Review: ‘Dark Screams Volume Two’ edited by Brian James Freeman and Richard Chizmar

DS2Dark Screams Volume Two edited by Brian James Freeman and Richard Chizmar
Hydra (March 3, 2015)

Brian James Freeman and Richard Chizmar continue their mission of educating new horror readers, and enthralling old genre-reading vets like myself, with this second installment of their Dark Screams anthology series. As with the first volume, the editors have picked these tales without a definitive theme in mind, giving them free reign to choose stories based solely on their ability to evoke fear. In this they have succeeded, putting together a compilation that is, on the whole, a more satisfying reading experience than it’s very good predecessor.

Volume Two opens with a classic reprint by Robert R. McCammon, “The Deep End,” a good old-fashioned monster tale the likes of which the author built his early career on. People are dying in the local public pool, and one grieving father takes it upon himself to figure out why. What follows is a textbook example of how to build a short horror story: the father investigates the mystery, discovers something that no one will believe, and finds himself as the sole person in a position to put a stop to the madness. The resulting encounter is tense and gripping, a strongly executed finale written by a master who was just finding his groove.

“Interval” has the unenviable task of following up the McCammon piece, but Norman Prentiss is more than up to the job. A plane has gone missing, and a young airline employee works through the night, walking a tricky line between offering too much or too little hope to the exhausted family members waiting at the airport for news. There’s a man there who at first seems to be helping, offering comfort to those who are grieving, but something about him seems…off. Prentiss makes his reveal at just the right moment, transforming the story from a straightforward account of the unique hell that is waiting for bad news into a surreal, effective nightmare.

“If These Walls Could Talk” by Shawntelle Madison was frustrating in one way, because it featured a horror heroine making a classic horror heroine mistake – not suspecting the one person she should suspect of causing the trouble around her. That issue aside, I thoroughly enjoyed the story, a modern take on Edgar Allan Poe’s “The Cask of Amontillado” that contains some genuinely creepy moments.

“The Night Hider” by Graham Masterton is a dark brother to another classic tale: The Lion, The Witch and the Wardrobe by C.S. Lewis. In fact, just as I was making that connection in my mind, Masterton pulls Lewis and his beloved novel directly into the story. There’s a wardrobe, yes, but instead of leading the way to a magical kingdom, it serves as the hiding place for a man; a dark, burned man with revenge on his mind. Masterton’s brutal shocker is my favorite story out of this collection.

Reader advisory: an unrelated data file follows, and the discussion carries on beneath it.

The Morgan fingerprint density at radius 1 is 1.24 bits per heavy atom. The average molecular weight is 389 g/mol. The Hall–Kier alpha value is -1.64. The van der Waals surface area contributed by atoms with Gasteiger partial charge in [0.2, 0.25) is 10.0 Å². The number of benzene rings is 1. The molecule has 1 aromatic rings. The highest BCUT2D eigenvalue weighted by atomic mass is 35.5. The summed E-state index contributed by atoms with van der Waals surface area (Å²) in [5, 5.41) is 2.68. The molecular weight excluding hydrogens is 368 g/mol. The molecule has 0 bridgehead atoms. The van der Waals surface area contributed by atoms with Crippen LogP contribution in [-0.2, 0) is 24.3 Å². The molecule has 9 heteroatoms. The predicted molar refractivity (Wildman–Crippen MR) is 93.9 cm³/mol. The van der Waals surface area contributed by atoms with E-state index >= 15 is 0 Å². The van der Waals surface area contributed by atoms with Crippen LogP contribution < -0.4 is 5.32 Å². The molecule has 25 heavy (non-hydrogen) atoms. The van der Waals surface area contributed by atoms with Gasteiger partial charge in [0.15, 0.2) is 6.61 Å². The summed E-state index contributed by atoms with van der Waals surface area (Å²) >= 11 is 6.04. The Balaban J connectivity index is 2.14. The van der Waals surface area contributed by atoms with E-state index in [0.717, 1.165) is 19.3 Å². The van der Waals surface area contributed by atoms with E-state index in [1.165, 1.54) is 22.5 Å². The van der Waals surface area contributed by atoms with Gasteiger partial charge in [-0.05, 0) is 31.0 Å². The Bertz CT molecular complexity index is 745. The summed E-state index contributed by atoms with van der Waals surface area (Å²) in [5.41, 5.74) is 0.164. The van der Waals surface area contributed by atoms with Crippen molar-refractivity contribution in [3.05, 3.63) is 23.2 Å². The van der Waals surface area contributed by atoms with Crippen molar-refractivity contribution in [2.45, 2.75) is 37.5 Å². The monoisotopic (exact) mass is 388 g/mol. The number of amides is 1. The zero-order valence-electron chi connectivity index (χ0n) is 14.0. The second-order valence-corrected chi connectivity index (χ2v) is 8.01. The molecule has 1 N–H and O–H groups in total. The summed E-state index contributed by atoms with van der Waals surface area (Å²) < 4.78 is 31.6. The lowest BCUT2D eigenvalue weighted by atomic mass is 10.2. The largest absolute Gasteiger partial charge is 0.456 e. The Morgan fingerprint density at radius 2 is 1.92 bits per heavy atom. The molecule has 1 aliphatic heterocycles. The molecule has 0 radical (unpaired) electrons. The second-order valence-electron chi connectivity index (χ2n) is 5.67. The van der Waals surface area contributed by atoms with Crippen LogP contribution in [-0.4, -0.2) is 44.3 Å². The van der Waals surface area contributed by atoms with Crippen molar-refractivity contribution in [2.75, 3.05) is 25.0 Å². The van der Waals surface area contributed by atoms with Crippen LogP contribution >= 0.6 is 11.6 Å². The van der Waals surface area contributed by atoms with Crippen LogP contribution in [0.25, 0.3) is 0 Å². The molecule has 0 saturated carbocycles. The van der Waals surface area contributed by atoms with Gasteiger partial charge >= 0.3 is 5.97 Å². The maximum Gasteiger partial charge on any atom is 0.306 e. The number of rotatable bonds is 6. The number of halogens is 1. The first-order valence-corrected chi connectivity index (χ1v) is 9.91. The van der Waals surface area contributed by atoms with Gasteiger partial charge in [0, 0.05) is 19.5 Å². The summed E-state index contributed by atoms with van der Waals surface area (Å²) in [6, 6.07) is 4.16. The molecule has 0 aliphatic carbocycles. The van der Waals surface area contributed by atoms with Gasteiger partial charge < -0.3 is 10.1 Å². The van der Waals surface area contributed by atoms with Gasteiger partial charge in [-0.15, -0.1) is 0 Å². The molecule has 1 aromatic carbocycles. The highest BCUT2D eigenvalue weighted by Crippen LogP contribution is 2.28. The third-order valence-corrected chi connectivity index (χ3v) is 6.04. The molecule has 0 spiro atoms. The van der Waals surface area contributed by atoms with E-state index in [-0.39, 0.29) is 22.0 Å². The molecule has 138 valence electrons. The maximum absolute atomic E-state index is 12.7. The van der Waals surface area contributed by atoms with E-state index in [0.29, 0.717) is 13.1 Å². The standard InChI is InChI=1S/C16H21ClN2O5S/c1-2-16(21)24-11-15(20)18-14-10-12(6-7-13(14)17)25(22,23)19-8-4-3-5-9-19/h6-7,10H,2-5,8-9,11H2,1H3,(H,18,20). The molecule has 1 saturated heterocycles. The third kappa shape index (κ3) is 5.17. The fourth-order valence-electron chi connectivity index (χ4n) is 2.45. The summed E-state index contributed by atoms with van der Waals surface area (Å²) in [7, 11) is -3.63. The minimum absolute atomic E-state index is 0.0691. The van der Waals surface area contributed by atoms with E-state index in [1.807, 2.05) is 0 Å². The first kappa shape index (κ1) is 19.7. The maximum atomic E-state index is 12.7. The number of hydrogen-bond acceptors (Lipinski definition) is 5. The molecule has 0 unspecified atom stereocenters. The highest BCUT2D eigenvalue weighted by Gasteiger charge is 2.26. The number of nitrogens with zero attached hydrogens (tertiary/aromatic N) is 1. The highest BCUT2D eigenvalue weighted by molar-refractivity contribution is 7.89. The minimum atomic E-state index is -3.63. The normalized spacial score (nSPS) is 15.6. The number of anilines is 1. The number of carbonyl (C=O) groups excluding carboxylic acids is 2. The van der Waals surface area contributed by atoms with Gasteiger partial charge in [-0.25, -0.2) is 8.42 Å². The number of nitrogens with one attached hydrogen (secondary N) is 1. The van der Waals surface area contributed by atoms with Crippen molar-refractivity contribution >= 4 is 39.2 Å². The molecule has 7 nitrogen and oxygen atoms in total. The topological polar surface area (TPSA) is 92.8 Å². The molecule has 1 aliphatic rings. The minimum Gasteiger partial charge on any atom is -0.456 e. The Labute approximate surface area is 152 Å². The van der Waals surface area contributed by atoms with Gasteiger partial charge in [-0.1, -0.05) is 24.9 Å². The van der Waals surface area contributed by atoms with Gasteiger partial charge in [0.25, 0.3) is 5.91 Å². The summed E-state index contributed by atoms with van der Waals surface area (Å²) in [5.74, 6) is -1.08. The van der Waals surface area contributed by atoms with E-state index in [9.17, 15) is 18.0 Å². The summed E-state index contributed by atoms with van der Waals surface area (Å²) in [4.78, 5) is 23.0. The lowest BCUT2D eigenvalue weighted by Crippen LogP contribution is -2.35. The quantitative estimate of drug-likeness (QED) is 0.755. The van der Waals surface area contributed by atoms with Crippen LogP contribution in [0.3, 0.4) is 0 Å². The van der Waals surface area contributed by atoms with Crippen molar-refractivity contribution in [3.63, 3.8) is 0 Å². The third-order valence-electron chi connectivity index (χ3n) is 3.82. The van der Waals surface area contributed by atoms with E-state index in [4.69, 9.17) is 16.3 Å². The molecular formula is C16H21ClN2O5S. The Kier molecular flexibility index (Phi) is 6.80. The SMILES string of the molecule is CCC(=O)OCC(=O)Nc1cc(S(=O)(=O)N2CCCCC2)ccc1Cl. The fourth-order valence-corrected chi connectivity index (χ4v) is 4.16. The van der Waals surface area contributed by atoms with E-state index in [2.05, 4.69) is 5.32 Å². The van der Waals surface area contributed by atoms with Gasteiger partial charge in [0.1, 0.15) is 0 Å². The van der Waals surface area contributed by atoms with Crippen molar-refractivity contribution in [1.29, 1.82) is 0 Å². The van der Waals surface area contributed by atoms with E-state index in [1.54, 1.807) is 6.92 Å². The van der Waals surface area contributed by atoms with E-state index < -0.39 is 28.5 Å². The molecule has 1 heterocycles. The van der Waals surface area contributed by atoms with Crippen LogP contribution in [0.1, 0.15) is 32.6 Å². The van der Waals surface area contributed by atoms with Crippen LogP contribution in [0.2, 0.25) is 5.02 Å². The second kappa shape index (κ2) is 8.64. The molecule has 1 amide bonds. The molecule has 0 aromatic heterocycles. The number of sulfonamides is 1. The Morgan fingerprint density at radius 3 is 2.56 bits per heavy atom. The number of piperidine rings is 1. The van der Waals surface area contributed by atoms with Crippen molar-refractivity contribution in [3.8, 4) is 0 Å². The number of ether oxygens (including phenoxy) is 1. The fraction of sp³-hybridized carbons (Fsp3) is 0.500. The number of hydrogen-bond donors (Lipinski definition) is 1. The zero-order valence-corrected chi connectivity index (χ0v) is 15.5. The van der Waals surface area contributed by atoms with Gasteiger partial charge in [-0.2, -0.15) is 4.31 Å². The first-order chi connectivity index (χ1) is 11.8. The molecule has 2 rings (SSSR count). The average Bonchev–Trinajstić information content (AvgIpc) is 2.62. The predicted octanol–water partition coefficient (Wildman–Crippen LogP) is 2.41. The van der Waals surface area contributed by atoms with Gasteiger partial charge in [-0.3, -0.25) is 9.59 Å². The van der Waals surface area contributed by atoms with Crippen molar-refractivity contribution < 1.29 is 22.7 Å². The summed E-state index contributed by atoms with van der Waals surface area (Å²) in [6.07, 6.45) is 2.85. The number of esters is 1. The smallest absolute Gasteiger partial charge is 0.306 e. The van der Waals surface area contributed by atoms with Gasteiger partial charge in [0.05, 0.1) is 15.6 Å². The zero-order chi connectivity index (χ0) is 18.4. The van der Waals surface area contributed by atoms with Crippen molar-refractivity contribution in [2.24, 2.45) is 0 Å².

Richard Christian Matheson closes out Dark Screams Volume Two with “Whatever,” which chronicles the rise and fall of an American rock ‘n roll sensation. Matheson tells their story (which, while not exactly horror, is – like the story of many musicians – a tragedy) in disjointed fashion, spelling out events in snippets of conversation, memos, a reporter’s notes, song lyrics and interviews. It’s a difficult technique to pull off but Matheson makes it work, mixing up voices and writing styles to great effect. Technique without story is just empty showmanship, but Matheson’s story has a strong backbone: the familiar-yet-engaging story of a rock band trying to make more than some memorable party anthems, and the many ways in which success and scrutiny can rip the tightest bonds apart. It’s not scary, but somehow it works, and it makes for a fine closer for this collection.

Freeman and Chizmar continue to showcase the versatility of horror with their Dark Screams series. I believe the duo have three more volumes in the works, but I’m already hoping the project continues after those are done.

A Halloween Treat from Kealan Patrick Burke

DeadLeavesKealan Patrick Burke is a favorite here in October Country, an extremely talented (and, in my opinion, under-appreciated) writer who combines a keen eye for detail and atmosphere with an innate understanding of the importance of the human element in horror fiction. He’s got a deep catalog of stuff out there, but if I had to recommend my favorites I’d include his update/overhaul of the hillbilly slasher genre, Kin, as well as his excellent Timmy Quinn series: The Turtle Boy, The Hides, Vessels, Peregrine’s Tale and Nemesis: The Death of Timmy Quinn).

Those are all longer works, and they’re all excellent, but Burke’s greatest strength as a writer may be his short story work. So it’s great news indeed that Burke has made a collection of his Halloween-flavored short stories, Dead Leaves: 8 Tales from the Witching Season, available for free from Smashwords through November 1. In addition to stories like “Carve the Pumpkins,” “Tonight the Moon Is Ours” and “The Tradition,” he’s included a list of his favorite books and movies for the Halloween season and a new introduction.

I’ve followed Burke’s writing from the beginning, and I can tell you that this collection is worth a whole helluva lot more than the “nothing” that he’s charging, so please take advantage and check it out. I think  you’ll discover, as I did several years ago the first time I cracked open my copy of The Turtle Boy, that this is an author worth reading.